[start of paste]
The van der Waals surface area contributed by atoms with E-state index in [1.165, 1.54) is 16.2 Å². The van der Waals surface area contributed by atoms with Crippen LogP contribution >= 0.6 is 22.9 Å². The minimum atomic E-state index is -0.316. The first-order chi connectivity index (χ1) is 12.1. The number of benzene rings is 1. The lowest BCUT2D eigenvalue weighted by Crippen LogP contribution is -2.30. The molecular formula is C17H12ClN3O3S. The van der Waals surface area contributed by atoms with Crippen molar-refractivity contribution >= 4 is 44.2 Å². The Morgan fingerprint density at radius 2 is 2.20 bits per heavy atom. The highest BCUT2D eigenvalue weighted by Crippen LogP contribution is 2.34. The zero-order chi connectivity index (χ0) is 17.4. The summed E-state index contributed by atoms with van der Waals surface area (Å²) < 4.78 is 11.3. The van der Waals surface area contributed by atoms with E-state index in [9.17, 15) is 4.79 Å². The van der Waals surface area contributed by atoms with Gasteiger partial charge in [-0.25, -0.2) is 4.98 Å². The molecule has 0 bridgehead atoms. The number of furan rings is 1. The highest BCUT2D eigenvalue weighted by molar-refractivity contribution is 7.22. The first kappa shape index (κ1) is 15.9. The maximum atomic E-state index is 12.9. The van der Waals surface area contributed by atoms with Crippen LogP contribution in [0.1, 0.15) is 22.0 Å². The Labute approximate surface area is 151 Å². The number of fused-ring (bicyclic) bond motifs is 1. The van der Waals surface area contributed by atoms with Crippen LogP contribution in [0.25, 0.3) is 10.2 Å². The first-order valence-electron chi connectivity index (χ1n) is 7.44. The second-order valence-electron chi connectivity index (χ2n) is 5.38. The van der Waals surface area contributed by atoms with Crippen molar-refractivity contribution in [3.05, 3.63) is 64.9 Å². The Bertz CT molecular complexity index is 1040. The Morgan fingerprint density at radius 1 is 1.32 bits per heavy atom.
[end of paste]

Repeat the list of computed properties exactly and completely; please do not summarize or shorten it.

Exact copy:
The van der Waals surface area contributed by atoms with E-state index in [1.165, 1.54) is 16.2 Å². The van der Waals surface area contributed by atoms with Crippen LogP contribution >= 0.6 is 22.9 Å². The minimum atomic E-state index is -0.316. The first-order chi connectivity index (χ1) is 12.1. The number of benzene rings is 1. The lowest BCUT2D eigenvalue weighted by Crippen LogP contribution is -2.30. The molecular formula is C17H12ClN3O3S. The van der Waals surface area contributed by atoms with Crippen molar-refractivity contribution >= 4 is 44.2 Å². The Morgan fingerprint density at radius 2 is 2.20 bits per heavy atom. The highest BCUT2D eigenvalue weighted by Crippen LogP contribution is 2.34. The zero-order chi connectivity index (χ0) is 17.4. The summed E-state index contributed by atoms with van der Waals surface area (Å²) < 4.78 is 11.3. The van der Waals surface area contributed by atoms with E-state index in [9.17, 15) is 4.79 Å². The van der Waals surface area contributed by atoms with Gasteiger partial charge in [-0.25, -0.2) is 4.98 Å². The molecule has 0 bridgehead atoms. The number of furan rings is 1. The highest BCUT2D eigenvalue weighted by molar-refractivity contribution is 7.22. The first kappa shape index (κ1) is 15.9. The maximum atomic E-state index is 12.9. The van der Waals surface area contributed by atoms with Crippen LogP contribution in [0.1, 0.15) is 22.0 Å². The Labute approximate surface area is 151 Å². The number of fused-ring (bicyclic) bond motifs is 1. The van der Waals surface area contributed by atoms with Crippen LogP contribution in [0.25, 0.3) is 10.2 Å². The first-order valence-electron chi connectivity index (χ1n) is 7.44. The second-order valence-electron chi connectivity index (χ2n) is 5.38. The van der Waals surface area contributed by atoms with Crippen molar-refractivity contribution in [3.05, 3.63) is 64.9 Å². The Bertz CT molecular complexity index is 1040. The Morgan fingerprint density at radius 1 is 1.32 bits per heavy atom.